Michael Gove’s reforms were a damp squib

The publication of A-level results always occurs at a time when Parliament is out and not much is happening, consequently, it gets a big chunk of news coverage. And in most years there is controversy, with angry words from teachers’ unions, threats from some poor duty member of the opposition and a parade of anguished students and parents.

This year, though, complaints seem to have been relatively muted. The 2017 A-level results are the first fruit of Michael Gove’s much-hyped reforms. These were intended to give A-levels a kick up the backside. The awards had long been subject to grade inflation which raised the proportion of students getting As from 10% thirty years ago to over a quarter today. Many members of the famous ‘blob’ kicked up a fuss at Gove’s apparent iconoclasm. But they shouldn’t have worried: the reforms have turned out in practice to be a damp squib.

Despite some of the favourable comments on the reforms last week, in reality nothing much has changed. Sure, new assessments in 13 key subjects may no longer be based on modular work, may be decoupled from As, and may rely on final examinations alone: coursework has gone the way of the dodo. We could reasonably have expected that this would have had some impact on the results, with students less able to use retakes of modules to boost their performance and being required to retain knowledge over a longer period. But, even though Gove’s reforms were designed specifically to differentiate between students of varying ability, Ofqual regulator Sally Collier emphasised that ‘students have done fantastically well’ again and that ‘all our kids are brilliant’.

There has been only been the most marginal decline in the proportion of those getting grades A and A*. And even this has been offset by an increase in the proportion of high grades in those subjects which have not yet gone over to the new exam specifications. So universities are still faced with very large numbers of applicants with high grades.

It could not be otherwise. For, despite Collier’s insistence that academic judgments play a role in setting grade boundaries, with the implication that such judgment matters, the reality is that grades are determined almost entirely by statistical considerations. A-level examiners are only asked to set the grade boundaries between A and B, and between E and fail. The other boundaries, including the important one between A and A*, are set by a computer algorithm.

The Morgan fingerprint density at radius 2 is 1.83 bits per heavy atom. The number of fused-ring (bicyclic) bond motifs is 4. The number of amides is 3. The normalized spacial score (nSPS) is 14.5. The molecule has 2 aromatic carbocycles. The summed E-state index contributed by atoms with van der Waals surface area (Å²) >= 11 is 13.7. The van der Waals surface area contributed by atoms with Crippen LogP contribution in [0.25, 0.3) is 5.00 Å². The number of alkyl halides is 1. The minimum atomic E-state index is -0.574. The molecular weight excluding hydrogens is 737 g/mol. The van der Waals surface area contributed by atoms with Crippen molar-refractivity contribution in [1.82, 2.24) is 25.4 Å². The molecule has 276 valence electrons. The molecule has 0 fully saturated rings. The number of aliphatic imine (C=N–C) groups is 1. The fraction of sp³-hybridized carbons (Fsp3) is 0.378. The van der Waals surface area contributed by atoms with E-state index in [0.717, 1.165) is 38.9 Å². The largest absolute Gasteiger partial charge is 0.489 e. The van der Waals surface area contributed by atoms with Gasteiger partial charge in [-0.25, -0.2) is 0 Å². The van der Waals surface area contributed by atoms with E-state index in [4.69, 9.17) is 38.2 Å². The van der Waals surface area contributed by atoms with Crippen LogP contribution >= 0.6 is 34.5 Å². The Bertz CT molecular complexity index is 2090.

Even the limited exercises of examiner judgment at the A and E boundaries are tightly constrained. Results are not allowed to vary outside ‘tolerances’ based on previous years’ results, the past records of candidates’ schools’, and candidate performance at GCSE. Examiners who insist on saying that a higher proportion of students should fail, or a higher proportion should get an A grade based on this year’s performance, are just, in effect, told ‘computer says no’.

It may be that students sitting the new papers will have been challenged more than previously and have had a deeper and more thorough learning experience. But we have no way of knowing this other than what interested parties tell us. Perhaps first year tutors at universities this autumn will be impressed by the standard of new entrants, and some years down the road perhaps employers will be similarly pleasantly surprised. Well, maybe.

But it seems unlikely. As ministers come and go, our exam machine ploughs on ahead, adhering to state-determined syllabuses, giving out awards in state-approved proportions, and guaranteeing incomes to a limited number of state-approved examination boards. Schools looking to offer real choices to their pupils and wishing to get off the treadmill may opt in increasing numbers for the International Baccalaureate. Selective universities and employers may be further driven to seek alternative ways of choosing between a plethora of ostensibly highly-qualified candidates – such as setting their own entrance assessments, which several have already started to do.

Examinations have two functions. The first (and by far the most important) is to set students genuinely challenging targets to direct their learning, and to encourage them to take a real interest in the world about them. The second is to enable university and employer recruiters to choose between applicants.

Our current system, even post-Gove, does neither of these well.  We need more competition amongst providers offering exciting new syllabuses where students and their teachers can take risks and exercise choices rather than conform to narrow and predictable guidelines. Gove, like most of his predecessors and successors, didn’t get this – indeed at one stage he wanted just one monopoly examination body.

And rather than attempting to give candidates grades – nominally linked to ‘grade descriptors’ which all award specifications spell out in mind-numbing and meaningless clichés – why not just set a pass floor (preferably set rather higher than today’s E grade, which passes around 98% of candidates) and then simply rank students in terms of performance, as they used to do in civil service examinations? Universities and employers could then glean far more information about the relative standing of candidates than they can from last week’s results.


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